Clarke does, however, address significant themes such as the presence of nostalgia as a symptom of mourning. This configuration of nostalgia, of course, has already been well expounded in relation to film (literary scholar Rey Chow’s reading of Stanley Kwan’s 1987 melodrama Rouge is an illustration) but has been seldom touched on with regard to visual art. Citing important artworks such as Oscar Ho’s series Stories Around Town (ca. 1991), which included actual news reports, Clarke makes an incisive point about the power of response, albeit embedded in the politics of loss and mourning: “Responding to a situation in which Hong Kong people felt they were being made the passive objects of history, these artists found a measure of subjecthood by commenting on their plight” (69). Unfortunately, these points are not as fully explored as one might have hoped.

Indeed, the book suffers somewhat from covering too many artists, a situation that tends to obscure some of the fascinating insights posited by the author. Ironically, however, the primary drawbacks of the book are its surprising omissions, among them gaps that undermine the value of the book as a comprehensive survey. Perhaps the most notable exclusion is the considerable body of video work produced during the period that Clarke surveys. While Clarke does make reference to Ellen Pau, a founder of the media-artists’ collective Videotage (52–53), as well as to Sara Wong’s Local Orientation (92–93), among other works, the citations are scarce in relation to the prominence of video in Hong Kong and especially weak given the importance of video as a means of alluding to the difficulties of the handover. It is further surprising that Clarke does not make specific mention of video in light of his discussion of photography and film, media that he argues are characterized by their roles as “a truthful witness with a concern for concrete particularities” (56).

Another significant omission is a concurrent discussion of alternative exhibition spaces or groups other than Para/Site. While Clarke does mention Oil Space and Videotage, he does not provide a substantial description of their activities that have also done much to sustain the contemporary art scene in Hong Kong. Further, his survey would have benefited from a more extensive discussion of artist-run and other alternative spaces that have played a crucial role in the development of contemporary Hong Kong art, especially given the dearth of institutional support and the general unwillingness of the gallery circuit to take risks on experimental works.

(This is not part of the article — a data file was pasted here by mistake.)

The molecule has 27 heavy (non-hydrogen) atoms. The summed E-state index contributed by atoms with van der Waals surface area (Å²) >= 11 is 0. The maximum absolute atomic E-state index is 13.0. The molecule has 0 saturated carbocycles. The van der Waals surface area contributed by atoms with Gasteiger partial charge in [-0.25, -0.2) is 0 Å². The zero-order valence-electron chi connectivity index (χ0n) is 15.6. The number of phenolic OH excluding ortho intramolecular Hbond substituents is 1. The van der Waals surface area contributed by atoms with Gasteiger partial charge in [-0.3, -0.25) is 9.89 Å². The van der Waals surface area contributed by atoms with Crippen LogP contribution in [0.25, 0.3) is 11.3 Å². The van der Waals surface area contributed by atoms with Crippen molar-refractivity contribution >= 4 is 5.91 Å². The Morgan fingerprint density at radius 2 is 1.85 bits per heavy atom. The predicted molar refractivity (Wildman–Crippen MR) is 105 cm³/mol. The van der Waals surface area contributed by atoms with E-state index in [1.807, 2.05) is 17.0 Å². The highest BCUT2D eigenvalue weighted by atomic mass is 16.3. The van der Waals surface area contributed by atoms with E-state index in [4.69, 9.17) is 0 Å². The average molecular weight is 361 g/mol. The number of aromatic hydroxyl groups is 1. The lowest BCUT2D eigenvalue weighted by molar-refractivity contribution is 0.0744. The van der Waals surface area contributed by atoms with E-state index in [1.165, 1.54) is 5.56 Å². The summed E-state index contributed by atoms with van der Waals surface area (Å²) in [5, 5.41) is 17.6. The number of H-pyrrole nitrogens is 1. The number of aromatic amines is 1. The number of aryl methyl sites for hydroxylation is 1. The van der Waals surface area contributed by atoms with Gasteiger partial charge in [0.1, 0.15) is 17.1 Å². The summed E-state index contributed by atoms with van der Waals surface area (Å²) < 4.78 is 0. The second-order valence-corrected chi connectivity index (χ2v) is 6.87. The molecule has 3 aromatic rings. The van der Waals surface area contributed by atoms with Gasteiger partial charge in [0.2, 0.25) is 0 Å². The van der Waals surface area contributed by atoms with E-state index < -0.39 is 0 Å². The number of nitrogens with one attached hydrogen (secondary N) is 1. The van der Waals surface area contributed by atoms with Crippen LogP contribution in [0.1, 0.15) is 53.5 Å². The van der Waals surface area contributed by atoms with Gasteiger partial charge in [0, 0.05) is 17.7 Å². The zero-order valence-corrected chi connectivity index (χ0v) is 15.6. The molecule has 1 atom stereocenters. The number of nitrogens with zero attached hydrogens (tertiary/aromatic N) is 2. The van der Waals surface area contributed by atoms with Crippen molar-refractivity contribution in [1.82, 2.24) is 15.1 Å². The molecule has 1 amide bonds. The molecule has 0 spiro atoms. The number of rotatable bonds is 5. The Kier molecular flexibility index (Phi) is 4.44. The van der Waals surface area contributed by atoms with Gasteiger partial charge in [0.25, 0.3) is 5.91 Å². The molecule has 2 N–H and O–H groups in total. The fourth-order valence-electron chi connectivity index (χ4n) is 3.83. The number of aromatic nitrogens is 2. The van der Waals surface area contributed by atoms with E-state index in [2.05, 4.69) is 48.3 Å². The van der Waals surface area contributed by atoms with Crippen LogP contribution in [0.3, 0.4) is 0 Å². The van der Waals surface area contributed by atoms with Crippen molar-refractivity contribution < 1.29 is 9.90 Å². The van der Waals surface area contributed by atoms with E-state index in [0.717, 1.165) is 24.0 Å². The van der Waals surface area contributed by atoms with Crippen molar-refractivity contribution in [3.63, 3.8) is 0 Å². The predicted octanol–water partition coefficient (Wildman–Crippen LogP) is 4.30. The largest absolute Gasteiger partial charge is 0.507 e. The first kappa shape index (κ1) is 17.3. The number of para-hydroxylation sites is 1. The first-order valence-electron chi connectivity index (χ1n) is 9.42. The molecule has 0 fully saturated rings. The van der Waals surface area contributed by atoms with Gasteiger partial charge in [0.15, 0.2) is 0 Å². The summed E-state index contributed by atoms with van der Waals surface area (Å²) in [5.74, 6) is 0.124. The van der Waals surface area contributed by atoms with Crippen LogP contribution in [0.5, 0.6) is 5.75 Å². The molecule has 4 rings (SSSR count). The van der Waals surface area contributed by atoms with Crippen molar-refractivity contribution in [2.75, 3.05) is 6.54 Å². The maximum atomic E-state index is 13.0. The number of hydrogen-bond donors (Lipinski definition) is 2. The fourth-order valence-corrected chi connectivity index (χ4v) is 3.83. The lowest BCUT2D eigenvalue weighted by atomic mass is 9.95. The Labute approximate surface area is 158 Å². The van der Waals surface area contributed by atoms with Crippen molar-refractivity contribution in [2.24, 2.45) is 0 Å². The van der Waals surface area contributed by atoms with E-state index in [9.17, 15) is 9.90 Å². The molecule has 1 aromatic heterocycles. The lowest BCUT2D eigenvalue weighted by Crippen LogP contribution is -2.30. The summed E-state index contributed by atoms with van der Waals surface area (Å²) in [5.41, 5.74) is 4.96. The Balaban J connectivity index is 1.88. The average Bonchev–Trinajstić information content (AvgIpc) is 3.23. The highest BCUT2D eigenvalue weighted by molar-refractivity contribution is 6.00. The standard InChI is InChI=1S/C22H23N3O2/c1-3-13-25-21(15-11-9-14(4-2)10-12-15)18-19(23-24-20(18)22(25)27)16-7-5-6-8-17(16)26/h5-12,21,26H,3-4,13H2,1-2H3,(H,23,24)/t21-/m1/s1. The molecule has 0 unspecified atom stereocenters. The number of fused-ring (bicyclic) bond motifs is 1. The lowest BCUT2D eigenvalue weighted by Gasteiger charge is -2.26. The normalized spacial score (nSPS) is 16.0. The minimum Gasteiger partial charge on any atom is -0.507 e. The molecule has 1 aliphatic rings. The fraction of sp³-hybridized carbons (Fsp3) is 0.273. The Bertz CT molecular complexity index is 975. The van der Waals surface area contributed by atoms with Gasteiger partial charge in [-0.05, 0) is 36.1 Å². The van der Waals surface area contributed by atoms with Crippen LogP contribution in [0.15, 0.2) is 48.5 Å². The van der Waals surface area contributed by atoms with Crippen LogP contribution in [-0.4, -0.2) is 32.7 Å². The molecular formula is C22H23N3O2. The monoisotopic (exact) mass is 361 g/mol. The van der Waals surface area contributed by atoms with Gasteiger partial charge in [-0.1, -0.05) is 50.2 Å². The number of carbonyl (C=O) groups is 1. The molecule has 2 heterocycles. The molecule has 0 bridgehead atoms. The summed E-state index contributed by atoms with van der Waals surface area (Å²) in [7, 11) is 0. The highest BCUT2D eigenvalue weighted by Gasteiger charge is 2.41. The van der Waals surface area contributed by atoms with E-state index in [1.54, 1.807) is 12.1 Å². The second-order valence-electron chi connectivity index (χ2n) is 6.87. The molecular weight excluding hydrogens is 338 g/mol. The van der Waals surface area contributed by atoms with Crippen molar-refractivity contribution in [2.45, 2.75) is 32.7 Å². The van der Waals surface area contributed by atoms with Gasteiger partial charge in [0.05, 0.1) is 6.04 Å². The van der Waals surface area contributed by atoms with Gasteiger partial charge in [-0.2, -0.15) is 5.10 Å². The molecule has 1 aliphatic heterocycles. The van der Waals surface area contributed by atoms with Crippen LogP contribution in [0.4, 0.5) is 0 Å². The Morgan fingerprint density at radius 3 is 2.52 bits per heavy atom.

The later chapters do not equal the first three in quality, although they are effective in their review of the staggering number of events and influences that have shaped Hong Kong art. Ultimately, Clarke seems to diverge from his linear configuration of a Hong Kong art history, which, although rife with problems, poses an unusual and interesting attempt to consolidate art that—outside of the totalizing and much-fetishized handover—has frequently been seen as ahistorical.

Taken as a whole, Hong Kong Art persuasively illustrates the distinctiveness of Hong Kong art and its relation to Chinese culture. It is a worthwhile point from which to initiate discussion on a body of art that provokes multiple perspectives. While there are no conclusions to be derived, it is perhaps the point of the book to urge upon its readers the task of trying to come up with their own. One thus hopes that the book will further the discourse on the relationship of Hong Kong as a place to the production of visual art and, implicitly, on the need to problematize notions of China.

Joan Kee
Visiting Scholar, Centre for the Study of Globalization and Cultures, University of Hong Kong